Sudden Cardiac Death Clinical Presentation

Updated: Dec 13, 2020
  • Author: Ali A Sovari, MD, FACP, FACC; Chief Editor: Mikhael F El-Chami, MD  more...
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Presentation

History

Obtaining a thorough history from the patient, family members, or other witnesses is necessary to obtain insight into the events surrounding the sudden death. Patients at risk for sudden cardiac death (SCD) may have prodromes of chest pain, fatigue, palpitations, and other nonspecific complaints. History and associated symptoms, to some degree depend on the underlying etiology of SCD. For example, SCD in an elderly patient with significant coronary artery disease may be associated with preceding chest pain due to a myocardial infarction, while SCD in a young patient may be associated with history of prior syncopal episodes and/or a family history of syncope and SCD and due to inherited arrhythmia syndromes. As many as 45% of persons who have SCD were seen by a physician within 4 weeks before death, although as many as 75% of these complaints were not related to the cardiovascular system. A prior history of LV impairment (ejection fraction < 30-35%) is the most potent common risk factor for sudden death.

Risk factors that relate to coronary artery disease and subsequent myocardial infarction and ischemic cardiomyopathy also are important and include a family history of premature coronary artery disease, smoking, dyslipidemia, hypertension, diabetes, obesity, and a sedentary lifestyle. Specific considerations include the following:

Coronary artery disease

  • Previous cardiac arrest

  • Syncope

  • Prior myocardial infarction, especially within 6 months

  • Ejection fraction below of less than 30-35%

  • History of frequent ventricular ectopy: More than 10 premature ventricular contractions (PVCs) per hour or nonsustained ventricular tachycardia (VT)

Dilated cardiomyopathy

  • Previous cardiac arrest

  • Syncope

  • Ejection fraction below 30-35%

  • Use of inotropic medications

  • Ventricular arrhythmias

Hypertrophic cardiomyopathy

  • Previous cardiac arrest

  • Syncope

  • Family history of SCD

  • Symptoms of heart failure

  • Drop in systolic blood pressure (SBP) or ventricular ectopy upon stress testing

  • Palpitations

  • Presence of ventricular arrhythmias

  • Considerable structural abnormality usually defined as more than 3 cm left ventricular septal thickness

  • Presence of myocardial fibrosis detected by late-gadolinium enhancement in cardiac MRI

  • Most persons are asymptomatic

Valvular disease

  • Valve replacement within past 6 months

  • Syncope

  • History of frequent ventricular ectopy

  • Symptoms associated with severe, uncorrected aortic stenosis or mitral stenosis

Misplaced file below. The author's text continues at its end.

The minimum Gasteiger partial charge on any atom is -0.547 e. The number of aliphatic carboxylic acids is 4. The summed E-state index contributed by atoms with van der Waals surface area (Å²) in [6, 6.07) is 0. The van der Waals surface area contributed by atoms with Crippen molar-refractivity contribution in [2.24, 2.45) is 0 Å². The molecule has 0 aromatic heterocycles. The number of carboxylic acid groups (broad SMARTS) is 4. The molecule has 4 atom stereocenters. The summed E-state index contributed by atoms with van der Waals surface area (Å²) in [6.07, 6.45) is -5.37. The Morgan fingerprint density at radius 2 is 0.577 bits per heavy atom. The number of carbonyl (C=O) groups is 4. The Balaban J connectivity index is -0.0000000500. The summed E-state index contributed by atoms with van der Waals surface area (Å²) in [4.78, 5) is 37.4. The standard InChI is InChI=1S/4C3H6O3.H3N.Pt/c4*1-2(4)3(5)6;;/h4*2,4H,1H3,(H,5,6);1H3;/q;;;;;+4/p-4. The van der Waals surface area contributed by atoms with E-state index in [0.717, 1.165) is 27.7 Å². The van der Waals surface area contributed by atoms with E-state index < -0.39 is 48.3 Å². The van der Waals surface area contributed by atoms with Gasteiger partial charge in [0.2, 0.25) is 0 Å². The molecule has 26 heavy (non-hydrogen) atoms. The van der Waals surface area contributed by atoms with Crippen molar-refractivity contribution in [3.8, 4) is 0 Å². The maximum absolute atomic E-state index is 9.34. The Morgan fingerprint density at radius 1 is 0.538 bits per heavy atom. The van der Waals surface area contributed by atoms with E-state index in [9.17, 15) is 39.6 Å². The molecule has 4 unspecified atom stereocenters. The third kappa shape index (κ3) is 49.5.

• Presence of bradycardia

Long QT syndrome

  • Family history of long QT and SCD

  • Medications that prolong the QT interval

  • Bilateral deafness

  • Excess QT length; usually QTc over 500 ms

Wolff-Parkinson-White (WPW) syndrome (with atrial fibrillation or atrial flutter with extremely rapid ventricular rates)

With extremely rapid conduction over an accessory pathway, degeneration to VF can occur.

Other

Brugada syndrome, arrhythmogenic right ventricular (RV) cardiomyopathy/dysplasia, and other cardiac conditions should be considered.

Next:

Physical Examination

The physical examination may reveal evidence of underlying myocardial disease or may be entirely normal, depending on the underlying cause. Initial evaluation studies show that patients who survive to emergency department (ED) presentation can be stratified by a cardiac arrest score, which has excellent prognostic value. The cardiac arrest score, developed by Thompson and McCullough, can be used for patients with witnessed out-of-hospital cardiac arrest and is defined by the criteria outlined below. [22, 23]

Clinical characteristic points

  • ED systolic blood pressure (SBP) greater than 90 mm Hg = 1 point

  • ED SBP less than 90 mm Hg = 0 points

  • Time to return of spontaneous circulation (ROSC) less than 25 minutes = 1 point

  • Time to ROSC more than 25 minutes = 0 points

  • Neurologically responsive = 1 point

  • Comatose = 0 point

  • Maximum score = 3 points

Patients with a score of 3 points can be expected to have an 89% chance of neurologic recovery and an 82% chance of survival to discharge (see the image below).

Sudden Cardiac Death. Figure a: Neurologic outcome Sudden Cardiac Death. Figure a: Neurologic outcome stratified by initial cardiac arrest score. Neurologic recovery is defined as discharged to home and able to care for self. Figure b: Overall survival stratified by initial cardiac arrest score.

McCullough indicates that even in the setting of ST elevation and early invasive management with primary angioplasty and intraaortic balloon pump insertion, patients with low cardiac scores are unlikely to survive. [24]

Severe anoxic encephalopathy in patients with scores of 0, 1, or 2 mitigates conservative management with empiric supportive and medical therapy. Given the very poor actuarial survival rates for these patients, invasive management with catheterization and electrophysiology studies (EPS) is rarely justified.

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